194 days and counting, CDC ignores The Defender’s inquiries
According to the CDC website, “the CDC follows up on any report of death to request additional information and learn more about what occurred and to determine whether the death was a result of the vaccine or unrelated.”
On March 8, The Defender contacted the CDC with a written list of questions about reported deaths and injuries related to COVID vaccines. We have made repeated attempts, by phone and email, to obtain a response to our questions.
Despite multiple phone and email communications with many people at the CDC, and despite being told that our request was in the system and that someone would respond, we have not yet received answers to any of the questions we submitted. It has been 194 days since we sent our first email to the CDC requesting information.
If you don’t agree with lockdowns and mandatory vaccination you are according to the LEFT associated with ‘Far right nationalists, anti-vaxxers, libertarians and conspiracy theorists‘! That’s what Leftist’s think of freedom loving people! So, I wasn’t surprised to read a Leftist say ‘Scenes of protesters clad in hi-vis jackets and shouting anti-vaccination slogans have dominated the news this week. As the ABC reported:
Some of those gathered held a banner reading ‘freedom’, while others sang the national anthem and chanted ‘f*** the jab’.
Some attacked union offices, drawing criticism from officials such as ACTU chief Sally McManus, who described the protests as being orchestrated “by violent right-wing extremists and anti-vaccination activists.”
These images may shock some but for researchers like me — who research far-right nationalist and conspiracy movements, and explore the online spaces where these people organise — these scenes came as no real surprise.
Far right nationalists, anti-vaxxers, libertarians and conspiracy theorists have come together over COVID, and capitalised on the anger and uncertainty simmering in some sections of the community.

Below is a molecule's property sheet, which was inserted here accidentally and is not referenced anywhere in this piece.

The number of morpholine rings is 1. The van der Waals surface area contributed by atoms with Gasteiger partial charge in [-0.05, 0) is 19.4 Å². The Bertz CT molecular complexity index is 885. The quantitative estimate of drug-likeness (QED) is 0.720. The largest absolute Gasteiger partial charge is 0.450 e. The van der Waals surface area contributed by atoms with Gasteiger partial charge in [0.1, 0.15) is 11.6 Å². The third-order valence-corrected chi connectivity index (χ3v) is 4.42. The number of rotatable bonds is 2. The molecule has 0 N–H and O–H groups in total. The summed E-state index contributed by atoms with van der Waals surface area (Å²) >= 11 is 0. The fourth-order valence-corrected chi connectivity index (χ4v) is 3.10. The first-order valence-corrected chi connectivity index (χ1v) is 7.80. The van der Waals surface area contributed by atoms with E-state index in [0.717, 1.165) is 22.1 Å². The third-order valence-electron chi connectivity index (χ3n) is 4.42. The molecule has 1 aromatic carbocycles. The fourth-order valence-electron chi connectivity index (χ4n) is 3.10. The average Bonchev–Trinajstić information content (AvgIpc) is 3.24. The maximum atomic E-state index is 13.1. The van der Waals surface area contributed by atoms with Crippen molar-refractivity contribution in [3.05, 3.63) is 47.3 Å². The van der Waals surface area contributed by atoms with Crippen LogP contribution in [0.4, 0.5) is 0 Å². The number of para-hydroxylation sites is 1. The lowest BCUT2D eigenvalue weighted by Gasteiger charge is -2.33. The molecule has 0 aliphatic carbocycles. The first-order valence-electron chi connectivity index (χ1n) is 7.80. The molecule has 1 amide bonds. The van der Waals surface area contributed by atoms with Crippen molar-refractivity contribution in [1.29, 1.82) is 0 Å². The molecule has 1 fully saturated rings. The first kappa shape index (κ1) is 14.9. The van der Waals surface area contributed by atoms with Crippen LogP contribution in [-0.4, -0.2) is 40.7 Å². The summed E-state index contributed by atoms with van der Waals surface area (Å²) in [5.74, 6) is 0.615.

‘COVID-19 vaccine refusal rates may be high among white evangelical Christians, but the International Mission Board (IMB) — which deploys thousands of missionaries — is not hesitant about the shot.
The global agency of the Southern Baptist Convention, the largest evangelical Protestant denomination in the U.S., announced this month it is requiring vaccinations for missionaries they’re sending into the field amid the pandemic.
The IMB may be the first U.S. missionary agency known to have such a mandate, according to leaders in the field, as other faith groups approach the issue in a variety of ways including limiting where people can serve and making considerations for uneven global access to the vaccines.
“This is a very common-sense decision,” said Ed Stetzer, a Southern Baptist who is dean of Mission, Ministry and Leadership at Wheaton College. “Mission-sending agencies from the United States have the real opportunity to be vaccinated, and they’re going to places around the world that don’t.”
The IMB policy applies to both current and future missionaries as well as some staff members. Among the reasons it cited for the measure are health concerns and the fact that increasing numbers of countries are implementing their own vaccine requirements — some field personnel have reported needing to show proof to board airplanes and subways or enter restaurants and malls.
In a statement announcing the policy, IMB leaders acknowledged that it could be a deal-breaker for some people considering missionary work or currently serving with the organization.
The Rev. Allen Nelson IV, a pastor who leads a Southern Baptist congregation in Arkansas, said he is not against vaccines but is completely opposed to mandates for missionaries.
“This is something that must be left up to a person’s own conscience, research and discussions with a doctor, as well as their particular ministry context,” said Nelson.